Mentions: Since BBP and Mud2p are believed to act cooperatively in branchpoint binding, yeast with the mud2::KAN or bbpΔ56 mutations might be expected to show similar growth characteristics if the only consequence of bbpΔ56 was the loss of Mud2p interaction. However, the bbpΔ56 mutant and the mud2::KAN, bbpΔ56 double mutant grow more slowly than the mud2::KAN strain, suggesting that some additional function of BBP is impaired by the bbpΔ56 lesion (Figure 3B). When pre-mRNA is assayed at 23°C, the mRNA to pre-mRNA ratio (a measure of splicing efficiency) of the RPS17A transcript appears almost equivalent in the wild-type, single and double mutant backgrounds (Figure 5A; the intronless ADE3 mRNA is presented as a sample loading control). At 37°C, splicing is more impaired in the mud2::KAN mutant when compared to the wild-type strain although it remains better than what is observed after inactivation of the essential U4/U6.U5 tri-snRNP protein, Prp38-1p (30). The bbpΔ56 mutant has a somewhat stronger splicing defect than that seen with mud2p::KAN mutant at 37°C, consistent with the lower vitality of this strain. We see no exacerbation of this splicing defect in the mud2::KAN, bbpΔ56 double mutant background (Figure 5A and see below), however. While there is some experimental variability in splicing efficiency with temperature shift, we see no clear splicing defect with the smy2::KAN knockout mutant and no reproducible exacerbation of the mud2::KAN or bbpΔ56 splicing defects by this mutation (Figure 5B).Figure 5.


A BBP-Mud2p heterodimer mediates branchpoint recognition and influences splicing substrate abundance in budding yeast.

Wang Q, Zhang L, Lynn B, Rymond BC - Nucleic Acids Res. (2008)

Splicing inhibition by the mud2::KAN and bbΔ56 mutations. (A) Northern analysis of RNA extracted from wild-type yeast (WT), the ts splicing mutant, prp38-1, and yeast with the bbpΔ56 and mud2::KAN single mutations and with the combined bbpΔ56 plus mud2::KAN double mutant background. RNA harvested from yeast grown continuously at 23°C (−) and after a 2 h shift to 37°C (+) was hybridized with radiolabeled probes to detect the intronless ADE3 mRNA and the RPS17A pre-mRNA and mRNA. The relative abundance of mRNA and pre-mRNA (M/P ratio) is presented below the image. (B) Northern analysis as in panel A with added samples smy2::KAN and smy2::KAN combined with bbpΔ56 or mud2::KAN. (C) Primer extension analysis of RNA isolated from the indicated yeast backgrounds that express RPS17A reporter gene constructs with the wild-type intron (WT), branchpoint mutants (HZ8, HZ3, HZ10) and 5′ splice site mutant (HZ12). (D) Primer extension of RNA from the bbpΔ56, mud2::KAN double mutant before (left) and after (right) add back of MUD2.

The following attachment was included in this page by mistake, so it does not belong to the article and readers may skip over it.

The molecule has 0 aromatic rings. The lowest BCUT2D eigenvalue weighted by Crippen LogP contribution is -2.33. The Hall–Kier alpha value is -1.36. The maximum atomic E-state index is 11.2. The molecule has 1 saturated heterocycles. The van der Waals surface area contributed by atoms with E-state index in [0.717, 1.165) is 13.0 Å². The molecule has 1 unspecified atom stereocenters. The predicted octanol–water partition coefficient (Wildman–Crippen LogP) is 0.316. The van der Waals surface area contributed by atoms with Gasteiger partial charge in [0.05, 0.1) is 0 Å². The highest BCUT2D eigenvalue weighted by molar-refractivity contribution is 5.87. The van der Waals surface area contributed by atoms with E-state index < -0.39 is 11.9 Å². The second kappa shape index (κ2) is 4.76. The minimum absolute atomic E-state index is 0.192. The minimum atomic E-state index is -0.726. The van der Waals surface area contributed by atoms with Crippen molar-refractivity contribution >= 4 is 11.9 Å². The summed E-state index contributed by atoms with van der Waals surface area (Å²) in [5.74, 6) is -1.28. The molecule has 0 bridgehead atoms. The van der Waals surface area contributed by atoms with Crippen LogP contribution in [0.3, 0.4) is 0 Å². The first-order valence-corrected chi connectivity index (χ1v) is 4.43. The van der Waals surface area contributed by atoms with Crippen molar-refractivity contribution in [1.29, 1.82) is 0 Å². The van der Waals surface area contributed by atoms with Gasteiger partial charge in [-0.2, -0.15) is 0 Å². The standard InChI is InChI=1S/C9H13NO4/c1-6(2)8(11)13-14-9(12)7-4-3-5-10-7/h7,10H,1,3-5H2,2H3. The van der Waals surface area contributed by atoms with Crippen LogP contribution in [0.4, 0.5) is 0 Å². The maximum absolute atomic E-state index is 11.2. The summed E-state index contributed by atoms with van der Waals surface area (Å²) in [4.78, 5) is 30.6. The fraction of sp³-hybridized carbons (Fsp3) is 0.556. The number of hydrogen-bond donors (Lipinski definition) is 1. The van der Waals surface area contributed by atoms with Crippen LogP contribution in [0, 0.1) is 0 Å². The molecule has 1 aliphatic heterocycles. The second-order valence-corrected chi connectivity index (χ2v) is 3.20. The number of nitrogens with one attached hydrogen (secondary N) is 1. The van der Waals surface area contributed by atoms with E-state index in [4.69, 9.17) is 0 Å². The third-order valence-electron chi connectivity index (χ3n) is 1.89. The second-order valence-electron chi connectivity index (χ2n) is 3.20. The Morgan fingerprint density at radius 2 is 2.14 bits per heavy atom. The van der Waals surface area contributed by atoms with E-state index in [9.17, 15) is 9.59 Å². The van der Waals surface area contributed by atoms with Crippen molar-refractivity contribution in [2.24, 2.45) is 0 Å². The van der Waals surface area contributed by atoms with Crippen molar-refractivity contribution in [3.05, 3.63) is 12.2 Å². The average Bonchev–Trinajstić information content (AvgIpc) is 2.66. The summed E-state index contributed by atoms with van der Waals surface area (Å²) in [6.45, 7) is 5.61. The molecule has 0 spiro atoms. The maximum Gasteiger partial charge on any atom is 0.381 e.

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Figure 5: Splicing inhibition by the mud2::KAN and bbΔ56 mutations. (A) Northern analysis of RNA extracted from wild-type yeast (WT), the ts splicing mutant, prp38-1, and yeast with the bbpΔ56 and mud2::KAN single mutations and with the combined bbpΔ56 plus mud2::KAN double mutant background. RNA harvested from yeast grown continuously at 23°C (−) and after a 2 h shift to 37°C (+) was hybridized with radiolabeled probes to detect the intronless ADE3 mRNA and the RPS17A pre-mRNA and mRNA. The relative abundance of mRNA and pre-mRNA (M/P ratio) is presented below the image. (B) Northern analysis as in panel A with added samples smy2::KAN and smy2::KAN combined with bbpΔ56 or mud2::KAN. (C) Primer extension analysis of RNA isolated from the indicated yeast backgrounds that express RPS17A reporter gene constructs with the wild-type intron (WT), branchpoint mutants (HZ8, HZ3, HZ10) and 5′ splice site mutant (HZ12). (D) Primer extension of RNA from the bbpΔ56, mud2::KAN double mutant before (left) and after (right) add back of MUD2.